eurel     Données sociologiques et juridiques sur la religion en Europe et au-delà


  • October 2020 : Antisemitism in Germany

The Pharos observatory proposes an article on the difficult management of Antisemitism in Germany.

  • February 2020 : Federal Constitutional Court approves headscarf ban during hearings for trainee lawyers

The decision of the Federal Constitutional Court of 14 January 2020, made public on 27 February 2020, validated the ban on the wearing of headscarves by trainee lawyers during hearings, deeming that such a ban was not contrary to the Basic Law.

The Federal Constitutional Court had been seized by a German-Moroccan trainee lawyer who wore a headscarf during her practical training in 2017 in Hesse, a Land where trainee lawyers of the Muslim faith may wear a headscarf in the performance of their duties, with the exception of a few specific tasks for which they are perceived as representatives of the State. In the name of the principle of religious neutrality, trainees wearing headscarves must therefore sit on benches reserved for the public in courtrooms and may not conduct hearings or give evidence. The Frankfurt Administrative Court had initially ruled in favour of the complainant, but the decision was overturned by the Hesse Administrative Court of Appeal.

The decision by the judges of Karlsruhe comes within the context of a broader debate on the wearing of headscarves in public administrations in Germany, a country where federalism gives rise to varying regulations and legislation (authorisation or prohibition of the wearing of headscarves) from one Land to the next. Generally speaking, civil servants are required to keep their faces uncovered during the performance of their duties across the Rhine, except for health or safety reasons. Several Länder prohibit religious signs for judges and prosecutors. As for female teachers, they have been allowed to wear headscarves at school since the decision of the German Federal Constitutional Court on 27 January 2015. In Berlin, however, the 2005 Neutrality Law, which prohibits the wearing of any conspicuous religious signs in civil service, is still in effect to this day.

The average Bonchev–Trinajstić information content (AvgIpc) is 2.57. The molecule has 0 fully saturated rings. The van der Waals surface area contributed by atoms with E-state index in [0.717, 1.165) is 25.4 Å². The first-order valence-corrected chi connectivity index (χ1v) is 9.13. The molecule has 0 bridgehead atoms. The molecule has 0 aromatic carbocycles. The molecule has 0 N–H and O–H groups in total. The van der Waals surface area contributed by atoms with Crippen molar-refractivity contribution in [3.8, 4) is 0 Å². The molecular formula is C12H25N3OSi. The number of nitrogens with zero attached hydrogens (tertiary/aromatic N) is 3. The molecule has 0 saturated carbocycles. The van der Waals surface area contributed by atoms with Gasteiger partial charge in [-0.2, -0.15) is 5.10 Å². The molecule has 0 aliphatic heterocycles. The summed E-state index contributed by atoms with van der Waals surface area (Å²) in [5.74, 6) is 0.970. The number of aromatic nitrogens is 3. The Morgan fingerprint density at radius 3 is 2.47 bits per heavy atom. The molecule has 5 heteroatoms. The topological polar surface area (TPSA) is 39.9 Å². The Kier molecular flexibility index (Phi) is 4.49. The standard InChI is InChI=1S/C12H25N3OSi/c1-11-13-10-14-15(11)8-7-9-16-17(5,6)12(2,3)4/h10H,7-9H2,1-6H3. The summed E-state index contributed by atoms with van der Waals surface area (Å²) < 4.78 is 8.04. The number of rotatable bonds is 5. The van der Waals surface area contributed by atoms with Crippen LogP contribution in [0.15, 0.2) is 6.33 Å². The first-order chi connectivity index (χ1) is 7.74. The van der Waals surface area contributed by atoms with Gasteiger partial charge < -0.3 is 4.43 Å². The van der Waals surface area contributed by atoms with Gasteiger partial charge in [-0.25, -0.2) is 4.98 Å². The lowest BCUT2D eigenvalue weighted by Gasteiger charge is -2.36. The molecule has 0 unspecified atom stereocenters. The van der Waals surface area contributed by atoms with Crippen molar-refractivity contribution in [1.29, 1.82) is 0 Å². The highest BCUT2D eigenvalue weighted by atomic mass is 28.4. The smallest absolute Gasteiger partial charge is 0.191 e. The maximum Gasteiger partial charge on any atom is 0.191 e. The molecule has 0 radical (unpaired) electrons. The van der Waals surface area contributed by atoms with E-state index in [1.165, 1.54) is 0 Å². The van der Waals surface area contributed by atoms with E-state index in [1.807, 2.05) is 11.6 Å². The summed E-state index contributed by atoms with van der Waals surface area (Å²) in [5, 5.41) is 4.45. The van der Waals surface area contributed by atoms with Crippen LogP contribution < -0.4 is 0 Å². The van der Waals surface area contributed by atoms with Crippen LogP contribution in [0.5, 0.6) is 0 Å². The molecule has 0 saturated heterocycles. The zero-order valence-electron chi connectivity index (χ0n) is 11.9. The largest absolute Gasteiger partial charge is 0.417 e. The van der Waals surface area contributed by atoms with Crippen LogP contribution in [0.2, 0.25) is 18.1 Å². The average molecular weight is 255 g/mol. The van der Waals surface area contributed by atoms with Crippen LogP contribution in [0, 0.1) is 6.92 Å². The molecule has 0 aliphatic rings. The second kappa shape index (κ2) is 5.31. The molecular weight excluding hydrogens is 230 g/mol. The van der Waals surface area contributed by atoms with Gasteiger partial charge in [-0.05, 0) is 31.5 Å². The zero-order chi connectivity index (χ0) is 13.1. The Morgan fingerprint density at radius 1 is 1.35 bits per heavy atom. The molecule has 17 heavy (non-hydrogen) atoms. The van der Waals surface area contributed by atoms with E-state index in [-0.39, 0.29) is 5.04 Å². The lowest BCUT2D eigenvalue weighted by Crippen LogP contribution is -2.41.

For more information : Hessenschau, Der Spiegel, Die Zeit.

  • January 2020 : An imam training centre to be opened

On Thursday, 9 January 2020, the DITIB (Turkish-Islamic Union of Religious Affairs) is inaugurating a training centre for imams in Dahlem, a small town of some 4,200 inhabitants located in North Rhine-Westphalia, an initiative hailed by the Ministry of the Interior as an important step in so far as, up to this point, imams of German mosques came for in large part from abroad. Seventy students, all having earned the equivalent of the baccalaureate in Germany (Abitur), followed by a Bachelor’s Degree in Islamic theology in Turkey, are already enrolled there for a two-year Imamate training. The German Conference on Islam estimates that there are currently almost 2,000 imams in Germany, half of them trained in Turkey, sent to Germany for a few years and paid by Turkey (Diyanet). German politicians have long called for the imams’ structural, financial and political independence from Turkey, criticising their proximity with respect to Ankara. Since 2011, centres for Islamic theology have been opened in multiple German universities, thanks to financial support from the State, in order to answer the question of training Islamic professors, but attempts to set up university courses for imamate training – particularly in Osnabrück – have so far not been successful.

For more information : Die Welt et Deutschlandfunk.

D 6 novembre 2020    ASylvie Toscer-Angot

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